Startup studio super{set} is exiting again, selling marketing company Habu to LiveRamp for $200 million in January. Now, super{set} has raised an additional $90 million in funding, doubling down on its strategy of building enterprise startups.

“In some ways, very little has changed since we launched. We remain a venture studio focused on building companies rooted in data and artificial intelligence. We discover, fund and build new technology startups, primarily in Enterprise space,” founding managing partner Tom Chavez told TechCrunch.

However, other parts of the market have changed since 2019. Chavez sounds right. Building “admittedly boring but rich products,” as TechCrunch reported at the time, proved to be a solid enough bet that the super{set} is now doubling down. It has received a total of $176 million in funding to date.

There are a lot of VC studios out there – according to one of them, Enhance Ventures, “The VC firm phenomenon started in 1996 and has gained momentum over the past decade, becoming the new normal, with huge amounts of money and a long list of exits .” But the advantage of super{set} is that it’s run by a builder with a proven track record.

While Super{set} is backed by outside investors including family offices and technology investors, part of its funding comes from Chavez and his founding managing partner Vivek Vaidya. The two previously co-founded Krux, which they later sold to Salesforce. Previously, Microsoft acquired Rapt, a company co-founded by Chavez, with Vaidya serving as chief technology officer. The two exits totaled $1.2 billion, and the pair are now plowing some of the proceeds into the super{set}.

“Our investors want to see that; they know we’re fully aligned on outcomes and investments,” Chavez said. “But we’re also fortunate to have a very interesting and diverse base of limited partners who bring a lot of expertise and ask a lot of useful questions about what we’re doing.”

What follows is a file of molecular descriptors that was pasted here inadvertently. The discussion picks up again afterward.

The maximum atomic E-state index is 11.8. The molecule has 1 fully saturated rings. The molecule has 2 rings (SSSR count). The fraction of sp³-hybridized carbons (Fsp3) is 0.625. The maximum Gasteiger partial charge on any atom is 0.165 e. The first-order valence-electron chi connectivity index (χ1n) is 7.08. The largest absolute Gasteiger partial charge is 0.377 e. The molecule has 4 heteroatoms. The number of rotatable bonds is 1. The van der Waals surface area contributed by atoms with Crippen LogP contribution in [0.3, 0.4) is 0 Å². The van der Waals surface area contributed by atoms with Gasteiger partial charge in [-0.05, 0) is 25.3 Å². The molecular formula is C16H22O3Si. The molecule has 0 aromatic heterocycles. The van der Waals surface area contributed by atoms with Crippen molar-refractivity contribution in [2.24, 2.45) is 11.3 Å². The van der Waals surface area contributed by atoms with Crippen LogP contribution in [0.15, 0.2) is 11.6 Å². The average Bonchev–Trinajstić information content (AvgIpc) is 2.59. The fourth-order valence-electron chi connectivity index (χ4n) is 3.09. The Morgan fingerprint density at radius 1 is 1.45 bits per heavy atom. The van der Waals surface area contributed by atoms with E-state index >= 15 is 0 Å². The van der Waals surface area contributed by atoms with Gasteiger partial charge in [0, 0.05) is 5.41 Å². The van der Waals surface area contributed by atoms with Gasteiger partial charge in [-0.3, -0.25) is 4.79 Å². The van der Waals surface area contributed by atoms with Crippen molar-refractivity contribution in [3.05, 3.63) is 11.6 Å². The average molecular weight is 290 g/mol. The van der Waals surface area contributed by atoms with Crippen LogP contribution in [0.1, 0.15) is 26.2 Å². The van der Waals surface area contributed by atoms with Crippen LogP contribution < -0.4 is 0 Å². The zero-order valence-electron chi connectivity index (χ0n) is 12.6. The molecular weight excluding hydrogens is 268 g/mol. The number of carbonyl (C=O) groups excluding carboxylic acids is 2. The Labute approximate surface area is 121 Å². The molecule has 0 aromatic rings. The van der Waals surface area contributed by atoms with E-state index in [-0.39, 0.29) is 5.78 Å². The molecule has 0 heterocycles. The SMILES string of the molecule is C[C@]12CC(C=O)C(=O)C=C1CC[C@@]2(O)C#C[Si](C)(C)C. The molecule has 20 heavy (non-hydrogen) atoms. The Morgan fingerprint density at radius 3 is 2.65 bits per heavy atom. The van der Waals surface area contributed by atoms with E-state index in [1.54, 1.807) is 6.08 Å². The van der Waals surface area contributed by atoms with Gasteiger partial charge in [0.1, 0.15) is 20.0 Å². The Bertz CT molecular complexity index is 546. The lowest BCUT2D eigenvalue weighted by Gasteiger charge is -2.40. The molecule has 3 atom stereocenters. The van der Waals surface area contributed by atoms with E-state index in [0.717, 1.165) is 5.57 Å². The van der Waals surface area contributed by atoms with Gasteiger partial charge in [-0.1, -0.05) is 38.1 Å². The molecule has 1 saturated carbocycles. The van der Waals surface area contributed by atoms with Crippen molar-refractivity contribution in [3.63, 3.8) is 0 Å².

The studio’s focus on artificial intelligence is unquestionable, but unlike many investors who support basic artificial intelligence, super{set} is more interested in so-called artificial intelligence engineering.

“The LL.M. Foundation creates a great opportunity for people like us who want to figure out how to design useful applications that leverage all these types of systems,” Chavez said, describing the growing interest in large language models and Said when innovating.

Chavez said that while entrepreneurs can try this on their own, Super{set} gives them another option so they don’t have to run up and down Sand Mountain Road trying to get funding for an unproven idea. “We make all of that disappear so teams can focus on product and customers.”

Risk studio, super (set) style

A more difficult funding environment can create tailwinds for venture capital studios, and not just because it makes it easier to attract entrepreneurs. Investors also want to know that if the company succeeds, the studio will gain enough ownership to earn a handsome return.

However, there is a line between enough ownership and too much ownership, especially when the added value is unclear. The venture studio space is still quite broad, but Chavez said super{set}’s model is “very different from what most venture studios do.”

One big difference is volume: with 16 companies in super{set}’s portfolio, it’s more hands-on than a studio that creates a dozen companies a month. It has even reduced the number of companies it launches from four or five in the early days to two or three a year.

The pair didn’t pursue every idea they came up with. One such tool is the solution memo, which is a version of a typical venture capital memo that analyzes whether an opportunity is worth pursuing. Chavez said this is one aspect of super{set} that has changed from 2019, as its approach shifted from art to science.

Alex Bangash, a limited partner, said Chavez and Vaidya are good at picking partners, both in terms of science and technology. His venture capital fund Transpose Platform has several startup studios in its portfolio. “Tom and Vivek are laser-focused on not only attracting the right talent, but also identifying who has the guts to become co-founders and then working with the company to elevate and grow that talent.”

After validating an idea, super{set} finds it a product-oriented co-founder, and over time its help transitions from hands-on to light-hearted mentorship, but nothing like an accelerator program That creates a cliff. In the early days, support included recruiting, marketing, sales and fundraising.

Co-founders and later companies can also work out of a new space super{set} they recently moved into: the entire fourth floor of San Francisco’s landmark 140 New Montgomery building, also home to venture capital firm Greylock. Chavez, who was born and raised in Albuquerque and moved to San Francisco about 30 years ago, is bullish on the city, especially the current “artificial intelligence revolution.” Super{set} hopes to continue.

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